• Bravo !! exclaimed my uncle, in high delight, • You could not have thought of a better exchange. Yes, girl, there is more in that word than one out of one thousand, who bear the name, ever dreamed of connecting with it. It is the fashion, you know, to call the Church of Rome a Christian Chureh ; and to number it among the branches of the true Vine. Conceding for argument's sake what in no other way will I ever concede, then we bebold the socalled Christian world divided into two great bodies -Papal and Protestant. The general error grants the latter distinction to all who do not acknowledge the Romish bishop as supreme over God's heritage : who do not go to mass, nor seek at the confessional of a fellow-man the forgiveness of sin, which God alone can dispense. In short, whosoever does not outwardly conform to the peculiar dogmas of popery, is considered a Protestant. How vain, how false the assumption of a name, which, in its true signification, bespeaks a fervent protest against doctrines subversive of Christ's glorious office in and to His church! He, and he alone, is the Protestant, who, casting far from him whatsoever derogates from the might and majesty of the only Saviour, acknowledges in Christ Jesus all that he requires from God: all that God requires in him-wisdom, righteousness, sanctification, and redemption.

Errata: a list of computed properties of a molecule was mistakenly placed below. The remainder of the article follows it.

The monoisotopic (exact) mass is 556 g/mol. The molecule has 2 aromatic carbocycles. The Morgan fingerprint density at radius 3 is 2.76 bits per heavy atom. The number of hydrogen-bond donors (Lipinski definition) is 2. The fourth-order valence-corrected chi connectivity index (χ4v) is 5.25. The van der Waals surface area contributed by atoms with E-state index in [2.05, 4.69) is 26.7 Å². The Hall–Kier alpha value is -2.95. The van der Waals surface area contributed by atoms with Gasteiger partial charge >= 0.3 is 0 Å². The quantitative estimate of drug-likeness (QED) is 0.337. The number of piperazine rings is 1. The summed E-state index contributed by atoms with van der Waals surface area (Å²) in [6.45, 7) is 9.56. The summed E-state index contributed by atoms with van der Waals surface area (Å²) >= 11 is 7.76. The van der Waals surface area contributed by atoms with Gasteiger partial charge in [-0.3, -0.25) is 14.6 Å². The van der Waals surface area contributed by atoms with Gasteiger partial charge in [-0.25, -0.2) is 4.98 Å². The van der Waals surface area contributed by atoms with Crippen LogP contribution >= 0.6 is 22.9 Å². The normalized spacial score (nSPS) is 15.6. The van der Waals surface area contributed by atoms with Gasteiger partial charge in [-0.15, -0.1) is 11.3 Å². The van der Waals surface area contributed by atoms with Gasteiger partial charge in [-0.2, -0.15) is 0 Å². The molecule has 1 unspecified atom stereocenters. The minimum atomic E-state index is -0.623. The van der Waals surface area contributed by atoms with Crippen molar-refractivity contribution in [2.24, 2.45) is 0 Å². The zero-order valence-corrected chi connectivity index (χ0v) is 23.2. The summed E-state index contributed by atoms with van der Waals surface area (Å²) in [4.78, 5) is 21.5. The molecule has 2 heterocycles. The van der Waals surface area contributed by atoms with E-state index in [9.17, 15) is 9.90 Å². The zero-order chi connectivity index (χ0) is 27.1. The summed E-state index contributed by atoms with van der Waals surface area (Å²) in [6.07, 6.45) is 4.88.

limist 150 .• It is a spiritual distinction then...

“Yes, and a visible one also. It includes not only the reception of what is true, but an utter rejection of what is false. It not only receives the faith once delivered to the saints, but earnestly contends for that faith. It aspires to' that commendation, “I know thy works, and thy labour, and thy patience,

and how thou canst not bear them which are evil; and thou hast tried them which say they are apostles, and are not, and hast found them liars; and hast borne, and hast patience, and for my name's sake hást laboured, and hast not fainted.” Do the bulk of our professing Protestants, think you, attain to any thing like this?'

Alas, no. But, uncle, this has nothing to do, they tell us, with politics.'